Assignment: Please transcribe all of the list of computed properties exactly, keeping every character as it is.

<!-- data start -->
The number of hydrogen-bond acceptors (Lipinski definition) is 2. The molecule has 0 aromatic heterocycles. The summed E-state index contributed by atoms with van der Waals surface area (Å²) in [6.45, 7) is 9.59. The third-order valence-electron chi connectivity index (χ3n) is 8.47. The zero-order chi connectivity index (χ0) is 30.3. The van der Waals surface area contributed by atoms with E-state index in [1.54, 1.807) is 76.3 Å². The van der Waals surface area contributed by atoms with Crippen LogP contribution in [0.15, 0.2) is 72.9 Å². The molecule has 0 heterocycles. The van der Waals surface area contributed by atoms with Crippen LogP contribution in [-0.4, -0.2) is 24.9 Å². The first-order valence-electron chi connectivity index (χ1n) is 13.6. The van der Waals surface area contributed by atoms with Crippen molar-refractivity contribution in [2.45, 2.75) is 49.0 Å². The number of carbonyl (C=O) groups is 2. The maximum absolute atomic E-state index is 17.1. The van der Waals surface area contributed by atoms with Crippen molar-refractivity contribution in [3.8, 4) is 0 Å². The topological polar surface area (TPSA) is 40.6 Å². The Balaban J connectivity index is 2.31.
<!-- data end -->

The number of hydrogen-bond acceptors (Lipinski definition) is 2. The molecule has 0 aromatic heterocycles. The summed E-state index contributed by atoms with van der Waals surface area (Å²) in [6.45, 7) is 9.59. The third-order valence-electron chi connectivity index (χ3n) is 8.47. The zero-order chi connectivity index (χ0) is 30.3. The van der Waals surface area contributed by atoms with E-state index in [1.54, 1.807) is 76.3 Å². The van der Waals surface area contributed by atoms with Crippen LogP contribution in [0.15, 0.2) is 72.9 Å². The molecule has 0 heterocycles. The van der Waals surface area contributed by atoms with Crippen LogP contribution in [-0.4, -0.2) is 24.9 Å². The first-order valence-electron chi connectivity index (χ1n) is 13.6. The van der Waals surface area contributed by atoms with Crippen molar-refractivity contribution in [2.45, 2.75) is 49.0 Å². The number of carbonyl (C=O) groups is 2. The maximum absolute atomic E-state index is 17.1. The van der Waals surface area contributed by atoms with Crippen molar-refractivity contribution in [3.8, 4) is 0 Å². The topological polar surface area (TPSA) is 40.6 Å². The Balaban J connectivity index is 2.31.